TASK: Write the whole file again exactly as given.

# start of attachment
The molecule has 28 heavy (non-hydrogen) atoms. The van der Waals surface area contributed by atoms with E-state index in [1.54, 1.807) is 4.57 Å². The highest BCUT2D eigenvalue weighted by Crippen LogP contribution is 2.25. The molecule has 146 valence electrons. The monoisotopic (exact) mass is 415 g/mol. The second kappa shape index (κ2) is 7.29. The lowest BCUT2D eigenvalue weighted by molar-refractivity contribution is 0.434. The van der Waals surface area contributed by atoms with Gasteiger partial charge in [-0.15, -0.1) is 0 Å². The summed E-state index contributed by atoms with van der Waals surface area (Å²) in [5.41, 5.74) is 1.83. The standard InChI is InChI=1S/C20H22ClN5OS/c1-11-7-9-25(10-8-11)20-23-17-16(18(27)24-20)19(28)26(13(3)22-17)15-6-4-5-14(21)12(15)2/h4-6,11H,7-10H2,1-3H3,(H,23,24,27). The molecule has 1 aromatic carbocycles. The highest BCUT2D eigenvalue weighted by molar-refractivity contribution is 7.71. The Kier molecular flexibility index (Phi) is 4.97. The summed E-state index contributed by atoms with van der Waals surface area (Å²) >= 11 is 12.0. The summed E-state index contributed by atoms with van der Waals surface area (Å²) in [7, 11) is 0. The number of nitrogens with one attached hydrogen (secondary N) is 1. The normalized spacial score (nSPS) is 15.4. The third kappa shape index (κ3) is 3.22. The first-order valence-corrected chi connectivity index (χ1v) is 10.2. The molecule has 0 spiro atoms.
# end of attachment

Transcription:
The molecule has 28 heavy (non-hydrogen) atoms. The van der Waals surface area contributed by atoms with E-state index in [1.54, 1.807) is 4.57 Å². The highest BCUT2D eigenvalue weighted by Crippen LogP contribution is 2.25. The molecule has 146 valence electrons. The monoisotopic (exact) mass is 415 g/mol. The second kappa shape index (κ2) is 7.29. The lowest BCUT2D eigenvalue weighted by molar-refractivity contribution is 0.434. The van der Waals surface area contributed by atoms with Gasteiger partial charge in [-0.15, -0.1) is 0 Å². The summed E-state index contributed by atoms with van der Waals surface area (Å²) in [5.41, 5.74) is 1.83. The standard InChI is InChI=1S/C20H22ClN5OS/c1-11-7-9-25(10-8-11)20-23-17-16(18(27)24-20)19(28)26(13(3)22-17)15-6-4-5-14(21)12(15)2/h4-6,11H,7-10H2,1-3H3,(H,23,24,27). The molecule has 1 aromatic carbocycles. The highest BCUT2D eigenvalue weighted by molar-refractivity contribution is 7.71. The Kier molecular flexibility index (Phi) is 4.97. The summed E-state index contributed by atoms with van der Waals surface area (Å²) >= 11 is 12.0. The summed E-state index contributed by atoms with van der Waals surface area (Å²) in [7, 11) is 0. The number of nitrogens with one attached hydrogen (secondary N) is 1. The normalized spacial score (nSPS) is 15.4. The third kappa shape index (κ3) is 3.22. The first-order valence-corrected chi connectivity index (χ1v) is 10.2. The molecule has 0 spiro atoms.